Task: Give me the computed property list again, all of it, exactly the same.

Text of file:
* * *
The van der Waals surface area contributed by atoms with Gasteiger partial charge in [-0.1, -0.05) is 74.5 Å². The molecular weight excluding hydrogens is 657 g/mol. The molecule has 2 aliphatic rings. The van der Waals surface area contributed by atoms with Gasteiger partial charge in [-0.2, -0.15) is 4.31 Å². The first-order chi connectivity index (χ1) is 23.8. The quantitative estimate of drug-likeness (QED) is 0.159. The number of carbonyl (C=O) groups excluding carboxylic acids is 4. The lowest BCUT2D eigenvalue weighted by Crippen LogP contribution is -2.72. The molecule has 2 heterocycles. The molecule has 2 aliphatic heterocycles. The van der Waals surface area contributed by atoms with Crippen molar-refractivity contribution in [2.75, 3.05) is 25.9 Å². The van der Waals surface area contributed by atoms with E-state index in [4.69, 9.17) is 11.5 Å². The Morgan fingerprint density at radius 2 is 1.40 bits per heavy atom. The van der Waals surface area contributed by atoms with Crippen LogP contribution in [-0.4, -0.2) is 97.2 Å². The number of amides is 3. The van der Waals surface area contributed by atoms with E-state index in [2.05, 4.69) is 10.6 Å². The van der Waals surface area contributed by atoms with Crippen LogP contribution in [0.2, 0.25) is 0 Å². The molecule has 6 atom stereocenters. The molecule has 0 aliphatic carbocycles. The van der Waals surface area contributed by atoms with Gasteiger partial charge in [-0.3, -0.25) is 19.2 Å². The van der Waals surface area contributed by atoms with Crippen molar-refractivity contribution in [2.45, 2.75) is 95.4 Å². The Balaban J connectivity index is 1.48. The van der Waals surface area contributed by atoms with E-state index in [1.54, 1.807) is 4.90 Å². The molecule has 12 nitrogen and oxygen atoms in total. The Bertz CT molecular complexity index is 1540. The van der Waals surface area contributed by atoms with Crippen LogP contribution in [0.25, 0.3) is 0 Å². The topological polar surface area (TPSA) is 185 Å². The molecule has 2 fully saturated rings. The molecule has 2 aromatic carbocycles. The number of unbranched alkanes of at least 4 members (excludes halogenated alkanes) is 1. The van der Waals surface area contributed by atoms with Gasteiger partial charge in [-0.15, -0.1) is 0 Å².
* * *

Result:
The van der Waals surface area contributed by atoms with Gasteiger partial charge in [-0.1, -0.05) is 74.5 Å². The molecular weight excluding hydrogens is 657 g/mol. The molecule has 2 aliphatic rings. The van der Waals surface area contributed by atoms with Gasteiger partial charge in [-0.2, -0.15) is 4.31 Å². The first-order chi connectivity index (χ1) is 23.8. The quantitative estimate of drug-likeness (QED) is 0.159. The number of carbonyl (C=O) groups excluding carboxylic acids is 4. The lowest BCUT2D eigenvalue weighted by Crippen LogP contribution is -2.72. The molecule has 2 heterocycles. The molecule has 2 aliphatic heterocycles. The van der Waals surface area contributed by atoms with Crippen molar-refractivity contribution in [2.75, 3.05) is 25.9 Å². The van der Waals surface area contributed by atoms with E-state index in [4.69, 9.17) is 11.5 Å². The Morgan fingerprint density at radius 2 is 1.40 bits per heavy atom. The van der Waals surface area contributed by atoms with Crippen LogP contribution in [-0.4, -0.2) is 97.2 Å². The number of amides is 3. The van der Waals surface area contributed by atoms with E-state index in [2.05, 4.69) is 10.6 Å². The van der Waals surface area contributed by atoms with Crippen LogP contribution in [0.2, 0.25) is 0 Å². The molecule has 6 atom stereocenters. The molecule has 0 aliphatic carbocycles. The van der Waals surface area contributed by atoms with Gasteiger partial charge in [-0.3, -0.25) is 19.2 Å². The van der Waals surface area contributed by atoms with Crippen molar-refractivity contribution in [2.45, 2.75) is 95.4 Å². The Balaban J connectivity index is 1.48. The van der Waals surface area contributed by atoms with E-state index in [1.54, 1.807) is 4.90 Å². The molecule has 12 nitrogen and oxygen atoms in total. The Bertz CT molecular complexity index is 1540. The van der Waals surface area contributed by atoms with Crippen LogP contribution in [0.25, 0.3) is 0 Å². The topological polar surface area (TPSA) is 185 Å². The molecule has 2 fully saturated rings. The molecule has 2 aromatic carbocycles. The number of unbranched alkanes of at least 4 members (excludes halogenated alkanes) is 1. The van der Waals surface area contributed by atoms with Gasteiger partial charge in [-0.15, -0.1) is 0 Å².